How to review SQL code in BigQuery for duplication and errors
Sometimes we can spend hours, days or even weeks writing SQL in BigQuery. Hopefully what you have ended up with is a code that will run error free. Unfortunately, just because a code has run and completed without any errors, it does not mean it’s error free! Joins can cause duplication, calculations could be incorrect, column orders could be in the wrong place for unioned tables. The possibilities are endless, lucky us!
The larger the data set, the harder it will be to notice any discrepancies. It is good practice to implement a process that enables us to check through our SQL code in a logical way to help identify errors. None of them are foolproof, but they should help you to spot issues. This article outlines what I do to avoid the most common mistakes and issues.
Understanding your data
The best way to ensure you are extracting the correct data is to understand your data in the first place. Unfortunately, we do not always have that luxury as we often deal with lots of different data from lots of different companies, not to mention set up in various different ways.
The best way for us to understand these tables is to review your table schema to help you to understand each column, and then ask the people that have dealt with the tables before (or the stakeholder directly) any questions you may have.
Using ORDER BY in BigQuery is a great way to try and spot unwanted duplication. This is especially true if its duplication is caused by a JOIN, as it should be pretty obvious that there are multiples of each line of data.
Sometimes it will take a little more hunting, but putting data in order allows you to cluster together groups of data making it easier to review and potentially check against the original dataset.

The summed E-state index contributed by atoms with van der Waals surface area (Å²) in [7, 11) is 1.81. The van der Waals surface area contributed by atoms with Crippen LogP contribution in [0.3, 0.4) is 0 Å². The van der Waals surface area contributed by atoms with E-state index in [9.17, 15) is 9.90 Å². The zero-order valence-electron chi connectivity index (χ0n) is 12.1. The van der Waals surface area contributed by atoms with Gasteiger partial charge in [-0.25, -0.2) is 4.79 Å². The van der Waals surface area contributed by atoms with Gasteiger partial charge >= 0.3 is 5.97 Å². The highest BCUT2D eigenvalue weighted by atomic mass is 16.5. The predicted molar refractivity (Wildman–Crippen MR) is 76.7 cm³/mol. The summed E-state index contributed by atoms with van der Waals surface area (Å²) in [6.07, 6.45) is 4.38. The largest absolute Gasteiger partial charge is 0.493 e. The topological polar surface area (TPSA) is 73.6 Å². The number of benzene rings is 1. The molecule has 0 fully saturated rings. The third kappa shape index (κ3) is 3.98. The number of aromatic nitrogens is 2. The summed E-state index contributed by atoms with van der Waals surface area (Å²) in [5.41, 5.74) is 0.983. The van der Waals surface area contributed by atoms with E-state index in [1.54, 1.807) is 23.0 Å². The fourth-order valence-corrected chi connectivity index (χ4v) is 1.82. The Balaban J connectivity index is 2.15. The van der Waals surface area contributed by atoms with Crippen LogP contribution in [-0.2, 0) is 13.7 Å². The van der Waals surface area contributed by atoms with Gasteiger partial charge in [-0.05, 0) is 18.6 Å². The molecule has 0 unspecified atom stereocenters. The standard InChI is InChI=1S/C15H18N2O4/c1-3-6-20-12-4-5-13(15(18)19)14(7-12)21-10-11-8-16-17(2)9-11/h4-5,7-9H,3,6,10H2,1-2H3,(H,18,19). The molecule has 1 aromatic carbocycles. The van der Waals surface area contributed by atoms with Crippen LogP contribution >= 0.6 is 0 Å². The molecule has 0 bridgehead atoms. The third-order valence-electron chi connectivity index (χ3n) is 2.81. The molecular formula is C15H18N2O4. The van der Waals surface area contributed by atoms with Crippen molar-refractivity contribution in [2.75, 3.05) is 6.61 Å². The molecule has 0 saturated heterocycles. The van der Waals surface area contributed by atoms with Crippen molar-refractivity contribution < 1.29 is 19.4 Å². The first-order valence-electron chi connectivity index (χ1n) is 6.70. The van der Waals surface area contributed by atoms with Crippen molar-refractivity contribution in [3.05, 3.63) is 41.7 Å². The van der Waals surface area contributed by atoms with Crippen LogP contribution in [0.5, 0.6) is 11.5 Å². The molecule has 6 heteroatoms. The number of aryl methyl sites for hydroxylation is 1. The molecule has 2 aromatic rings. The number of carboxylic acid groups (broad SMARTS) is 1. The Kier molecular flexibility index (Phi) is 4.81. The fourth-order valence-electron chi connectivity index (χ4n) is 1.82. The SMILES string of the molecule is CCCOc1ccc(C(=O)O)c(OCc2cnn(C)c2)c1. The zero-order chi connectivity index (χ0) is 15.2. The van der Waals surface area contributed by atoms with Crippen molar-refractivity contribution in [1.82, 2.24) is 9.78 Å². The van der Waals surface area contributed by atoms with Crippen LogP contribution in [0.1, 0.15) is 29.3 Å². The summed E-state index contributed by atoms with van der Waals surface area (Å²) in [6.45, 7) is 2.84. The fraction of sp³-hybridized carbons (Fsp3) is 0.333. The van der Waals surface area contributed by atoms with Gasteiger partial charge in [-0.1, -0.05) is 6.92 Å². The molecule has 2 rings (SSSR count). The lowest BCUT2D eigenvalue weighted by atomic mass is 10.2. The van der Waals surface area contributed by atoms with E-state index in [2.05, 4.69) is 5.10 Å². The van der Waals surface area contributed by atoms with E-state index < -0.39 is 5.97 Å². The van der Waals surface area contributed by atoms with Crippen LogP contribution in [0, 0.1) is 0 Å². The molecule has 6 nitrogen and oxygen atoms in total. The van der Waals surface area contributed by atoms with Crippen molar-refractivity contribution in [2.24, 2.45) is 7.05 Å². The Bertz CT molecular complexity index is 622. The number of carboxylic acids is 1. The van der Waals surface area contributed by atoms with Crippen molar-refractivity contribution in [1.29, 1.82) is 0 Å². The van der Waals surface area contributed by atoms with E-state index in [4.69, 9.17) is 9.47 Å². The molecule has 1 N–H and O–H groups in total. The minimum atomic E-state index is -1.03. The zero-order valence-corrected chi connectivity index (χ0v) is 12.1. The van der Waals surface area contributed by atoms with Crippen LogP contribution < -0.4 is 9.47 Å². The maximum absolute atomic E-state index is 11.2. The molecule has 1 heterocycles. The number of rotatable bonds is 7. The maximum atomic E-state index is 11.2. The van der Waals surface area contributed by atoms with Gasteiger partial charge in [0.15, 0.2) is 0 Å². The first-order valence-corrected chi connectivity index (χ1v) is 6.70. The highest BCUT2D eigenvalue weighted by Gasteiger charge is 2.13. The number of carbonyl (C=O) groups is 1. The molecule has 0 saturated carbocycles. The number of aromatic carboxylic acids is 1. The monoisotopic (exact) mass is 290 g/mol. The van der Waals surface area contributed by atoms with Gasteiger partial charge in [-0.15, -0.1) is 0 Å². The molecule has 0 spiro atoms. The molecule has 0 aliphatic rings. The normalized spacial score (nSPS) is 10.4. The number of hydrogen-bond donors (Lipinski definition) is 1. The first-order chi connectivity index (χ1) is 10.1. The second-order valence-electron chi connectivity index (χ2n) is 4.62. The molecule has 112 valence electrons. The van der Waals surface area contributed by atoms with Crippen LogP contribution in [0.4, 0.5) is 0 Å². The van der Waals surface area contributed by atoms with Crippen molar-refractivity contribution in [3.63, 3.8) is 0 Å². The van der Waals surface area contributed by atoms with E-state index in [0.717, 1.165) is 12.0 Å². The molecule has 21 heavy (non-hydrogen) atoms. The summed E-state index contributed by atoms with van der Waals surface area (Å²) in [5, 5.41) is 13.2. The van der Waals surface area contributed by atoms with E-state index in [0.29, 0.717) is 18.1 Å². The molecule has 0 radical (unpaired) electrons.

Test a subset of data
You can use the ORDER BY above to choose a selection of data that contains as many variations of the final dataset as possible. Use this output to analyse against the original dataset to ensure the final data extract is behaving in the way you would expect. Using a subset of data will allow you to focus on a small selection of data, usually if you can get the code to work for the small subset it will work for the larger dataset also.
Compare calculated fields
When we are doing a calculated field, it will group data together in the way you have defined. It is good practice to do a quick check against the original data, filtering the original data for what you are grouping by. Do the counts and sums correlate as they should? If so bingo! If not, you may need to break up your SQL code and investigate why you are getting differences.
Quick and dirty row numbers
A lot of duplication or a reduction in rows can come after we start joining on tables. This can happen for a multitude of reasons, such as joining on columns that contain null values. A really quick and easy way to find out if anything has changed is to make a note of the row numbers in the bottom right corner of BigQuery before and after the join. If there is a change, was it approximately what you expected?
It should go without saying, but it is beneficial to implement peer reviews to check your work. The more questions they can ask the better. Sometimes we all look at the same piece of work for too long that we get lost in it and can’t see certain issues. Having someone look at your work and question why you have written it in the way you have can help to evaluate your work better.
Hopefully these many points above can help you to make less error-prone SQL in BigQuery. If you have any questions on these, or want us to check your code, or peer review what you’ve done, then get in touch and we can book in a chat!